Shouldn’t even people who are gay rights activists be in favor of the development of knowledge that might lead to such a discovery? A consistent theme I hear when homosexuals tell their stories about coming out is how hard it was to admit, first to themselves and then to others, that they are gay. Many of them tell stories of great pain and anguish prior to coming out (and sometimes thereafter). Wouldn’t eliminating that pain be wonderful?
The obvious response to this is that it isn’t homosexuality that causes the pain, but is instead the “homophobic culture” we live in. Fair enough. But consider the thought experiment where the culture is completely accepting of homosexuality. It seems that even in this homophilic wonderland, there are compelling reasons to prevent homosexuality. First of all, the desire to create biological children that are related to both parents seems a powerful (and biologically rooted) urge. Second, mate selection is much harder for homosexuals purely for statistical reasons. Third, the social self-sorting of homosexuals into urban environments, where mate selection is easier, can be costly, especially for individuals who don’t like those environments for other reasons. Finally, there is always stress (sometimes a lot) for growing up as a minority, whether minority status is defined, by race, religion, ethnicity, or sexuality.
In short, a central claim of the gay rights movement is that homosexuals do not choose to be gay. But if they could, would they? If there were a simple treatment that their mothers could have chosen, wouldn’t it be desirable? Sure, many activists are going to say, “No Way. Gay life is wonderful. We are proud of who we are.” I believe they are sincere. Yet I wonder, even for that group, what they would tell their mothers to do if they could go back in time. Would not even people who are completely accepting of homosexuality choose heterosexuality for their children if given the option? Certainly some would not, but I wager that the overwhelming majority would.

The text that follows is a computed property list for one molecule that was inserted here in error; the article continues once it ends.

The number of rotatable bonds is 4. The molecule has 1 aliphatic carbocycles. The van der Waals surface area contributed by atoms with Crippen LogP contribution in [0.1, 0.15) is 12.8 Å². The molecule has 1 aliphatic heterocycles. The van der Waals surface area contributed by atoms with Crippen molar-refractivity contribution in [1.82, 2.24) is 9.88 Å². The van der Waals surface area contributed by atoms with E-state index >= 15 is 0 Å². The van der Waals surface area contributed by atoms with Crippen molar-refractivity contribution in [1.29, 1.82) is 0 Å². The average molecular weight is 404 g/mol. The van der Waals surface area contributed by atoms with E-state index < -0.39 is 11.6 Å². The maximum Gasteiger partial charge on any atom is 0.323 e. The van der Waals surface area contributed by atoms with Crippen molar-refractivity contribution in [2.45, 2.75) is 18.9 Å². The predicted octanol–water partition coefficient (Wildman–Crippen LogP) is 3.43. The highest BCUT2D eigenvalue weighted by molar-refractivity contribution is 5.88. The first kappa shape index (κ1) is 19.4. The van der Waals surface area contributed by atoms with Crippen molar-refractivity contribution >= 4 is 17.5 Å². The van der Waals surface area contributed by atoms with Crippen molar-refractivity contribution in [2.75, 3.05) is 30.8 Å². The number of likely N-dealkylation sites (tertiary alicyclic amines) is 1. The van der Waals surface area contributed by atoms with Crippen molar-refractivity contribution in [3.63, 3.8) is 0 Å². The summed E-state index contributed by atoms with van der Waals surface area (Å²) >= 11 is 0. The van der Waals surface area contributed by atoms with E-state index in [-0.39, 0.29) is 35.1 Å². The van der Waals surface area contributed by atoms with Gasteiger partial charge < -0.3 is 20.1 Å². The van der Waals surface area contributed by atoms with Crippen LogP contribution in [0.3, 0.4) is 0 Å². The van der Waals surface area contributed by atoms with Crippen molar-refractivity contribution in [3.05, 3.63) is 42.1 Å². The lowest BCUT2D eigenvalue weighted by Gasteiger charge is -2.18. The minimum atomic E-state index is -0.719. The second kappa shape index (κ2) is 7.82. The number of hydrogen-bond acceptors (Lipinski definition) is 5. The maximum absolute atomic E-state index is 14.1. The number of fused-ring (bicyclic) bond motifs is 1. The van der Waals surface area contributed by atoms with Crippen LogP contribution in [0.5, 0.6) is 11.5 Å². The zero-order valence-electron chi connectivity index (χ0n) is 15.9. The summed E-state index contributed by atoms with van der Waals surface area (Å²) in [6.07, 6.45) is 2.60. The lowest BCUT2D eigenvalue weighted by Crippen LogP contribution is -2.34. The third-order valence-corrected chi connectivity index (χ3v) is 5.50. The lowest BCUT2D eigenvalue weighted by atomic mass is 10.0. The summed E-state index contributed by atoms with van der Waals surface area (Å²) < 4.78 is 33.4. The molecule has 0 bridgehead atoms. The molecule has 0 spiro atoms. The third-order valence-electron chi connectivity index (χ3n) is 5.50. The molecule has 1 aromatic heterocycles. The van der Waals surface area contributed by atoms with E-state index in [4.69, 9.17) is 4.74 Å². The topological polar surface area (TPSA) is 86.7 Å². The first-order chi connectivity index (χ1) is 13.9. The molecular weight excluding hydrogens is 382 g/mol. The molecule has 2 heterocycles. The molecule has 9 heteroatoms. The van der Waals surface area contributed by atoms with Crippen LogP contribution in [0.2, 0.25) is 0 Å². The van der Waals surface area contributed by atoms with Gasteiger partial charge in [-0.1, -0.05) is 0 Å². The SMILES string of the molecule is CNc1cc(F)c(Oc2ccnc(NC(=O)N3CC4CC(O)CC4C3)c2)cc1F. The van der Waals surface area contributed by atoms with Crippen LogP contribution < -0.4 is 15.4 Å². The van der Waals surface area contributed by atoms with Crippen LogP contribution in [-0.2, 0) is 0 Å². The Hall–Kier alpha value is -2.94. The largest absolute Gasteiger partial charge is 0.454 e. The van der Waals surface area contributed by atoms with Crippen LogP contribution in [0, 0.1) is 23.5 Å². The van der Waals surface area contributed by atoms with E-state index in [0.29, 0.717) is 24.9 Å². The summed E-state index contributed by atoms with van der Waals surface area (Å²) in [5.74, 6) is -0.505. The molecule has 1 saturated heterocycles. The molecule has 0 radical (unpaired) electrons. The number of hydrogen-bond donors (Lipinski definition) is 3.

I know this language of “prevention” drives many people nuts. Homosexuality is not a deviation, not abnormal, not a disease, not something that needs to be fixed, etc., etc. Yes, yes, I know this rhetoric. But that’s what it is: political rhetoric. It used to be that large majorities of people (including scientists) had never even entertained the notion that homosexuality could have biological origins. Indeed, Franz Kallman, one of the earliest (and widely cited) advocates of genetic origins began his 1952 study in The American Journal of Human Genetics with the claim that “an allusion to a possible relationship between sex and organic inheritance is unlikely to provoke more than a polite smile of skepticism.” Yet his findings comparing monozygotic and dizygotic twins were quite striking, suggesting strongly that genetic origins are important. As most do, Kallman concludes his study with a plea for more research: “The urgency of such work is undeniable as long as this aberrant type of behavior continues to be an inexhaustible source of unhappiness, discontentment, and a distorted sense of human values” (p. 146). This from the guy who is fighting to get people to take genetic origins of sexual orientation seriously!
Since that time, public and scientific opinion has shifted considerably. But it is important to note that the science has never followed a pathway that supports the “innate and immutable” story. That mantra is political, not scientific. As the study cited earlier reminds us, the genetic concordance of homosexuality in identical twins is low, much less than 50% in most studies. The new epigenetic story is at its heart an environmental story, and environments can be changed (genes can, too).
My worry is that the quest to understand will be squashed before it really gets started. It would be a shame if acceptance and tolerance crowd out inquiry. When politics drives out scientific inquiry, nobody wins.